Interactive Investor

Must read: Bank of Japan, Unilever rallies, NatWest

Our head of investment rounds up the morning's big news.

19th March 2024 09:00

Victoria Scholar from interactive investor


      European markets have opened around the flatline. Unilever (LSE:ULVR) has jumped to the top of the FTSE 100 after it announced plans to cut costs while rival Reckitt Benckiser Group (LSE:RKT) has sunk to the bottom of the basket.
      Overnight the Bank of Japan marked a historic end to its era of rock bottom interest rates, by raising rates out of negative territory for the first time in eight years. This is the first rate hike from the BoJ since 2007. Meanwhile, the Bank of Australia kept its cash rate unchanged at 4.35%.

      Central bank action continues tomorrow with rate decisions from the US, China and Brazil followed by the Bank of England, Switzerland, Turkey, Mexico among others on Thursday.


      Unilever has announced plans to separate off its ice cream business as part of an attempt to save costs. The split is aimed at allowing Unilever to focus on doing fewer things better and enhance productivity and simplicity. Its ice cream brands including Magnum and Ben & Jerry’s delivered €7.9 billion of turnover last year. Unilever said a demerger is the most likely separation route with completion expected by the end of next year.
      Meanwhile, the company is launching a productivity programme, aiming to deliver total cost savings of around €800 million over the next three years, potentially resulting in 7,500 job losses from its 128,000 strong workforce and restructuring costs of around 1.2% of group turnover. Earlier this month, CEO Hein Schumacher said he wouldn’t shy away from job cuts.
      Unilever has been under pressure lately from its investors and analysts to boost margins and preserve market share. Today’s decision is understood to have been influenced by activist investor Nelson Peltz who made similar changes at rival Procter & Gamble Co (NYSE:PG).
      Unilever believes that the ice cream split off and the productivity programme will boost margins and sales growth in the medium term. Investors are reacting very positively to today’s update with the stock gaining around 5%. 
      Schumacher has been taking decisive action since taking to the helm, launching a €1.5 billion share buyback last month and committing to rebuild margin growth, which has come under pressure amid the backdrop of inflation following the pandemic and the war in Ukraine.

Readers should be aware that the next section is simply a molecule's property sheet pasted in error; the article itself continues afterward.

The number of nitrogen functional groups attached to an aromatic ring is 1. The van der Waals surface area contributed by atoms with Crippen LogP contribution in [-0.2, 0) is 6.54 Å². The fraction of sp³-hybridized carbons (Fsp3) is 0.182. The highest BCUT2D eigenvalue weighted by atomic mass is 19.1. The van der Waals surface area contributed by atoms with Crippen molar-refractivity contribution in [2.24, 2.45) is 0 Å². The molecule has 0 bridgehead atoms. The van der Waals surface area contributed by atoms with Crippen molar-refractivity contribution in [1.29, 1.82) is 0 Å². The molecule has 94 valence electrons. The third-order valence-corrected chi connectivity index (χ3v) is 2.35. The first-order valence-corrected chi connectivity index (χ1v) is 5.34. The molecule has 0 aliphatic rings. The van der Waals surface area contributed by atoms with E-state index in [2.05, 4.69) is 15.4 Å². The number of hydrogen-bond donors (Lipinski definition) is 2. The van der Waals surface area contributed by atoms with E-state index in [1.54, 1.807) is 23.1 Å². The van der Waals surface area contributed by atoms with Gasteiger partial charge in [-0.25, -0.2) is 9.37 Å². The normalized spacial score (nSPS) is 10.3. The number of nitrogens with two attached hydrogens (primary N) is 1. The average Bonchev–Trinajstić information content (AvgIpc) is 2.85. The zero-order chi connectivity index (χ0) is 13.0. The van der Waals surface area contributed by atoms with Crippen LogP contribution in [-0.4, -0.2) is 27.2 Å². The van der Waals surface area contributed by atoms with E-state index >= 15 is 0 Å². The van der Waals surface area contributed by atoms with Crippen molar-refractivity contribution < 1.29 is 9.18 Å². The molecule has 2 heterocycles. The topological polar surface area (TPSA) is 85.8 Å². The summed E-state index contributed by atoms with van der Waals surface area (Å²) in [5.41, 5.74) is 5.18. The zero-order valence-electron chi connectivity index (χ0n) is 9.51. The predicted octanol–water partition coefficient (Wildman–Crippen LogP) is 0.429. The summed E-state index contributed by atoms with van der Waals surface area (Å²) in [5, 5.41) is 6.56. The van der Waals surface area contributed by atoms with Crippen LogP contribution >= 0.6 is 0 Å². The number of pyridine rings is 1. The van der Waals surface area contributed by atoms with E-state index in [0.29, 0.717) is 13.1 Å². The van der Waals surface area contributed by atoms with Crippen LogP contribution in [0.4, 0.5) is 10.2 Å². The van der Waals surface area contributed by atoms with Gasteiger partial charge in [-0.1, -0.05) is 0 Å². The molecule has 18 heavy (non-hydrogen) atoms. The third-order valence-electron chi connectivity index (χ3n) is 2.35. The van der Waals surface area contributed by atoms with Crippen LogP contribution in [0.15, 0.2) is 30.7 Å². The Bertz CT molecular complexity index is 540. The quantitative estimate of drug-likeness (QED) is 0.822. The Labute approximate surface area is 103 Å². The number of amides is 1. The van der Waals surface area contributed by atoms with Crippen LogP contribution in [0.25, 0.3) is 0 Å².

NatWest Group (LSE:NWG) said it is seeking shareholder approval to buyback up to 15% of stock, equating to around £3 billion, owned by the British government in any 12-month period. The lender said this will provide the Board with flexibility to consider share buybacks.
      No doubt this will be a welcome development for the government which has been desperately trying to offload its remaining shares which have become a burden to the taxpayer. At the same time, it would potentially be beneficial to NatWest’s share price since buybacks typically provide a stock market boost. NatWest has been looking for ways to move beyond last year’s debanking scandal and revive investor appetite for the stock.
      Meanwhile, In the Spring Budget this month, the Treasury said it is planning sell off the government’s remaining stake in NatWest which has dropped to below 33%. A sale of part of its NatWest shareholding to retail investors will take place this summer at the earliest, subject to supportive market conditions.
      The bank, formerly known as RBS, was bailed out under its previous namesake during the global financial crisis in 2008 to prevent a systemic collapse that could have spread across the financial system  The Treasury’s leftover stake is now worth around £7.5 billion and compares with the 84% stake it had to take on 16 years ago.
      The government aims to fully get rid of its shares by 2026. However, the taxpayer has suffered on the back of NatWest’s share price decline. Its current share price of 239p is less than half the price paid by the government of 499p.
      Last year, the Nigel Farage debanking scandal punished the stock which fell sharply, and led to the ousting of NatWest’s CEO Dame Alison Rose. Over the last 12 months, shares in NatWest are down over 7%.  
      A weak share price isn’t great for the government as it means less revenue is generated for the taxpayer from the share sale. However, the flipside is that in a ‘tell Sid’ retail share sale, it provides investors with the opportunity to ‘buy low’, allowing them to potentially profit if NatWest’s share price subsequently rises.

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